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Offline TKehl

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Re: log lenghts cut before milling
« Reply #4 on: March 14, 2018, 02:22:20 PM »
You will end up with more waste leaving them at 20' unless you need a lot of beams close to that length or say mostly 8 & 10' beams.  However, if you plan calls for a lot of 11-12' beams...

It's more labor handling the long ones, setting them up on the mill, lining up the pith, and handling 20' side lumber.  Many mill charge extra for long logs.  So labor savings in sorting will probably be lost and then some.  

An alternative though, would be to haul them all long, then buck to length just before milling.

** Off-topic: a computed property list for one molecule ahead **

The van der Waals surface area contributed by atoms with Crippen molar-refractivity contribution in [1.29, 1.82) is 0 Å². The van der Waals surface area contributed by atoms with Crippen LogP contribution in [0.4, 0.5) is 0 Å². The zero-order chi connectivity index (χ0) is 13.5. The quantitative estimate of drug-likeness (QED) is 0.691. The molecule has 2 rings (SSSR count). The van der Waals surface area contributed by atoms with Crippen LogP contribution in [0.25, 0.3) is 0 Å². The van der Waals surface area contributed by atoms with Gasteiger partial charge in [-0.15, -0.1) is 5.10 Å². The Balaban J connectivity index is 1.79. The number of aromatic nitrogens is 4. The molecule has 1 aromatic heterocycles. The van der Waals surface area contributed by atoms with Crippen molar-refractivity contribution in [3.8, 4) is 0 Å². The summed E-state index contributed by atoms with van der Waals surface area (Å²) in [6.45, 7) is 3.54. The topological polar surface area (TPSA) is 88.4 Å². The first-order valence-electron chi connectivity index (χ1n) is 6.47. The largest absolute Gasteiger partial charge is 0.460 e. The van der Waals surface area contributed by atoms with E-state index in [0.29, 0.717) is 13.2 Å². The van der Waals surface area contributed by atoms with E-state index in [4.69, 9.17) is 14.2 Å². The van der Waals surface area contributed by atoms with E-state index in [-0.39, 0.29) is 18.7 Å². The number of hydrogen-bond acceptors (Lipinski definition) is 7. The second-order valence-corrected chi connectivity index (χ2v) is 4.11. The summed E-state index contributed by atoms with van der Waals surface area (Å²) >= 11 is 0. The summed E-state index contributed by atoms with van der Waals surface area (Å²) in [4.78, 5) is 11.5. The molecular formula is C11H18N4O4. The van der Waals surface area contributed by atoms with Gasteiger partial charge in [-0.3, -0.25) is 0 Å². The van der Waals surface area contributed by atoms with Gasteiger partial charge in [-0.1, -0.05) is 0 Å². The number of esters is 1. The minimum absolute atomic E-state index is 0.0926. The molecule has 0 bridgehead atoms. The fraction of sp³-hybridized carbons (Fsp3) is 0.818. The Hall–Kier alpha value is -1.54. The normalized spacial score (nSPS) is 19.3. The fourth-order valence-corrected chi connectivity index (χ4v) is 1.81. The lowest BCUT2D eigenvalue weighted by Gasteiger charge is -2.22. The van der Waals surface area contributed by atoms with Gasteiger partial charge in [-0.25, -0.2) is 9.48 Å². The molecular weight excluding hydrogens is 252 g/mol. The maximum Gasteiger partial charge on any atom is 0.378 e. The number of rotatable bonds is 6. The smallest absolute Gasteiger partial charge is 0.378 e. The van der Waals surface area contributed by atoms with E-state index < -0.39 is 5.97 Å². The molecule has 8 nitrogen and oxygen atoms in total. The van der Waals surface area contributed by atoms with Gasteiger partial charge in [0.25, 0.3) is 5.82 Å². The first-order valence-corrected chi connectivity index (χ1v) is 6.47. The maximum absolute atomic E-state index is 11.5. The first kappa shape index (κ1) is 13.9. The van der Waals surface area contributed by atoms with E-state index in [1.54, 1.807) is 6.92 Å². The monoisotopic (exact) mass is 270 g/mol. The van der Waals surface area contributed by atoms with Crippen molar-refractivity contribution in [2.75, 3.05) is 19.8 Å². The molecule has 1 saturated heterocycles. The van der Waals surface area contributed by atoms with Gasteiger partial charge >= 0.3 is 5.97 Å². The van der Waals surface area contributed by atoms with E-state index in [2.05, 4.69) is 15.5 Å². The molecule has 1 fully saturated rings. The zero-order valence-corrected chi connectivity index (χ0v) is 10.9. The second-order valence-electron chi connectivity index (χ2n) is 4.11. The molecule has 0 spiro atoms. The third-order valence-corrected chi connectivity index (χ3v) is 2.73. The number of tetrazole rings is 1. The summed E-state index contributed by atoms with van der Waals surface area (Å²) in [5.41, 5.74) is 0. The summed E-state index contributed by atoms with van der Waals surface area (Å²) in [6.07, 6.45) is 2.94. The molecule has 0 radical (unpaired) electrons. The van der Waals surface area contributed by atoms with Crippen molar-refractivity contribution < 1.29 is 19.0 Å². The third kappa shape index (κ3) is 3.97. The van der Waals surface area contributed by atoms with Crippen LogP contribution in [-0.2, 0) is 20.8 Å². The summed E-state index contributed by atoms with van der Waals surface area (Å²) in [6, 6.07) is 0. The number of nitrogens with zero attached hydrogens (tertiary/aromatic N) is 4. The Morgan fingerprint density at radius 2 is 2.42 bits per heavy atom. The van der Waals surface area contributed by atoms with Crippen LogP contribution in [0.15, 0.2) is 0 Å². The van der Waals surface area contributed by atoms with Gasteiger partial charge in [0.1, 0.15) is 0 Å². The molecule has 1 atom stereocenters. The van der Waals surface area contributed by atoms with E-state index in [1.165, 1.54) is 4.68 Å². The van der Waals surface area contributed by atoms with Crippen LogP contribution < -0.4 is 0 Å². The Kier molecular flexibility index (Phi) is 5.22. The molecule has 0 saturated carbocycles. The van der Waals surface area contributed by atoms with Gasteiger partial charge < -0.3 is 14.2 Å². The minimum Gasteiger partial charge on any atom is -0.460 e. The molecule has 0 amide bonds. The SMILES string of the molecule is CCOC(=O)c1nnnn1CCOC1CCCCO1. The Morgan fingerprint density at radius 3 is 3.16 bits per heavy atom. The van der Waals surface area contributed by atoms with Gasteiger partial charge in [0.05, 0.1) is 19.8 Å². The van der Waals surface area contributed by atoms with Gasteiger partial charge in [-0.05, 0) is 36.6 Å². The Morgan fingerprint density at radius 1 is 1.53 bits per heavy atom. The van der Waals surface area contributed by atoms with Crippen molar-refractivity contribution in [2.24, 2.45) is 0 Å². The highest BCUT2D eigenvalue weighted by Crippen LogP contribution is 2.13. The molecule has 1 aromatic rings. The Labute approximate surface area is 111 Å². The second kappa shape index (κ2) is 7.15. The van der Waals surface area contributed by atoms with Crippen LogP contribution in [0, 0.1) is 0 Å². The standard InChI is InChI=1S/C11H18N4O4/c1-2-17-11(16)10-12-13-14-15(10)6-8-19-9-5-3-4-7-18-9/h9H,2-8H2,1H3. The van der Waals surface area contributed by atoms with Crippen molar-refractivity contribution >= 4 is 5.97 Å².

Best bet would be to go through your cut sheet for the timber frame and cut the logs a little over (maybe 4-6" longer) than the beam needs to be.  Number them to correlate to your cut sheet, and have some extra logs that can be long just in case a giant defect is found or a beam gets screwed up in milling.

Sure you can use the extra length as firewood, but it's silly to pay to make it lumber or beams, then firewood.  May as well skip that in between step and keep the money in your pocket.   ;)  My $0.02
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Re: log lenghts cut before milling
« Reply #5 on: March 14, 2018, 02:29:38 PM »
OP stated he would be hauling the logs to another town to the building site. He didn't say how he would get them there or what equipment he had to handle them with. I agree that tree length would be best if he has that option.
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Offline starmac

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Re: log lenghts cut before milling
« Reply #6 on: March 14, 2018, 02:52:01 PM »